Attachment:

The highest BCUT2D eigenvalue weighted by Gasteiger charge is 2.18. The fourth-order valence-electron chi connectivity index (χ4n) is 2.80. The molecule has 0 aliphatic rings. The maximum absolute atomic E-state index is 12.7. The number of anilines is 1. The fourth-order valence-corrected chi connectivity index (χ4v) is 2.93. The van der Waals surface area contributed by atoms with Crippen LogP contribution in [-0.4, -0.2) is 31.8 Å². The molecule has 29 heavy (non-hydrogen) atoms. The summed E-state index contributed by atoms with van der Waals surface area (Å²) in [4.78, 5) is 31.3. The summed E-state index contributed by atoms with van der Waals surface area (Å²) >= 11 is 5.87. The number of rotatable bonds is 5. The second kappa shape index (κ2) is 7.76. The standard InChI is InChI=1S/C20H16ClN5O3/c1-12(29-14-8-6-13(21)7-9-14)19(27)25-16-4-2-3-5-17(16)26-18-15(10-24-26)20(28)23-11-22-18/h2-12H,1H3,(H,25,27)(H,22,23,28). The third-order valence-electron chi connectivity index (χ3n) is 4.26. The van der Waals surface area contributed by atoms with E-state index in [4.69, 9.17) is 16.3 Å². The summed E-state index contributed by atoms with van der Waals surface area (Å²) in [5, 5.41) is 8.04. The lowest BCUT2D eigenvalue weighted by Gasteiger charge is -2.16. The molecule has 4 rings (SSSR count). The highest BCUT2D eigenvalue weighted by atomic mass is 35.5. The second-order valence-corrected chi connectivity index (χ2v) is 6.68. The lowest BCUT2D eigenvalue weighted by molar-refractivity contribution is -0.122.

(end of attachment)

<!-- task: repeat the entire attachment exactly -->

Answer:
The highest BCUT2D eigenvalue weighted by Gasteiger charge is 2.18. The fourth-order valence-electron chi connectivity index (χ4n) is 2.80. The molecule has 0 aliphatic rings. The maximum absolute atomic E-state index is 12.7. The number of anilines is 1. The fourth-order valence-corrected chi connectivity index (χ4v) is 2.93. The van der Waals surface area contributed by atoms with Crippen LogP contribution in [-0.4, -0.2) is 31.8 Å². The molecule has 29 heavy (non-hydrogen) atoms. The summed E-state index contributed by atoms with van der Waals surface area (Å²) in [4.78, 5) is 31.3. The summed E-state index contributed by atoms with van der Waals surface area (Å²) >= 11 is 5.87. The number of rotatable bonds is 5. The second kappa shape index (κ2) is 7.76. The standard InChI is InChI=1S/C20H16ClN5O3/c1-12(29-14-8-6-13(21)7-9-14)19(27)25-16-4-2-3-5-17(16)26-18-15(10-24-26)20(28)23-11-22-18/h2-12H,1H3,(H,25,27)(H,22,23,28). The third-order valence-electron chi connectivity index (χ3n) is 4.26. The van der Waals surface area contributed by atoms with E-state index in [4.69, 9.17) is 16.3 Å². The summed E-state index contributed by atoms with van der Waals surface area (Å²) in [5, 5.41) is 8.04. The lowest BCUT2D eigenvalue weighted by Gasteiger charge is -2.16. The molecule has 4 rings (SSSR count). The highest BCUT2D eigenvalue weighted by atomic mass is 35.5. The second-order valence-corrected chi connectivity index (χ2v) is 6.68. The lowest BCUT2D eigenvalue weighted by molar-refractivity contribution is -0.122.